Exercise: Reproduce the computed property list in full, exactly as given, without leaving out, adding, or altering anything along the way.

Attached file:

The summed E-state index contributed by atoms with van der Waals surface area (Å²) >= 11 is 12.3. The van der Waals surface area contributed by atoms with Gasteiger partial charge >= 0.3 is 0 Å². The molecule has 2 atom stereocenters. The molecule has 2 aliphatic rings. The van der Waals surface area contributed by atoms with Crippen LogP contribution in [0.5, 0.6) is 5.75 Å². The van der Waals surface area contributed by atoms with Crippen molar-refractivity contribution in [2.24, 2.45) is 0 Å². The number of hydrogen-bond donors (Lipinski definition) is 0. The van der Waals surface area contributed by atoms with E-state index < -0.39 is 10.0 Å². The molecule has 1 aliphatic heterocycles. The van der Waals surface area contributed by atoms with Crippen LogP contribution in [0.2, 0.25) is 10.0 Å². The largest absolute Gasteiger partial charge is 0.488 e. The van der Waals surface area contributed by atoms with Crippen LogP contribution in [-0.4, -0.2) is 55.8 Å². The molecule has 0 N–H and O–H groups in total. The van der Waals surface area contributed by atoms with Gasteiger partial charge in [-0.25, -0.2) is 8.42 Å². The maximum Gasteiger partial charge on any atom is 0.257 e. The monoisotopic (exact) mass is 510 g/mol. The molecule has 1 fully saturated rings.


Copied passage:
The summed E-state index contributed by atoms with van der Waals surface area (Å²) >= 11 is 12.3. The van der Waals surface area contributed by atoms with Gasteiger partial charge >= 0.3 is 0 Å². The molecule has 2 atom stereocenters. The molecule has 2 aliphatic rings. The van der Waals surface area contributed by atoms with Crippen LogP contribution in [0.5, 0.6) is 5.75 Å². The van der Waals surface area contributed by atoms with Crippen molar-refractivity contribution in [2.24, 2.45) is 0 Å². The number of hydrogen-bond donors (Lipinski definition) is 0. The van der Waals surface area contributed by atoms with E-state index < -0.39 is 10.0 Å². The molecule has 1 aliphatic heterocycles. The van der Waals surface area contributed by atoms with Crippen LogP contribution in [0.2, 0.25) is 10.0 Å². The largest absolute Gasteiger partial charge is 0.488 e. The van der Waals surface area contributed by atoms with Crippen LogP contribution in [-0.4, -0.2) is 55.8 Å². The molecule has 0 N–H and O–H groups in total. The van der Waals surface area contributed by atoms with Gasteiger partial charge in [-0.25, -0.2) is 8.42 Å². The maximum Gasteiger partial charge on any atom is 0.257 e. The monoisotopic (exact) mass is 510 g/mol. The molecule has 1 fully saturated rings.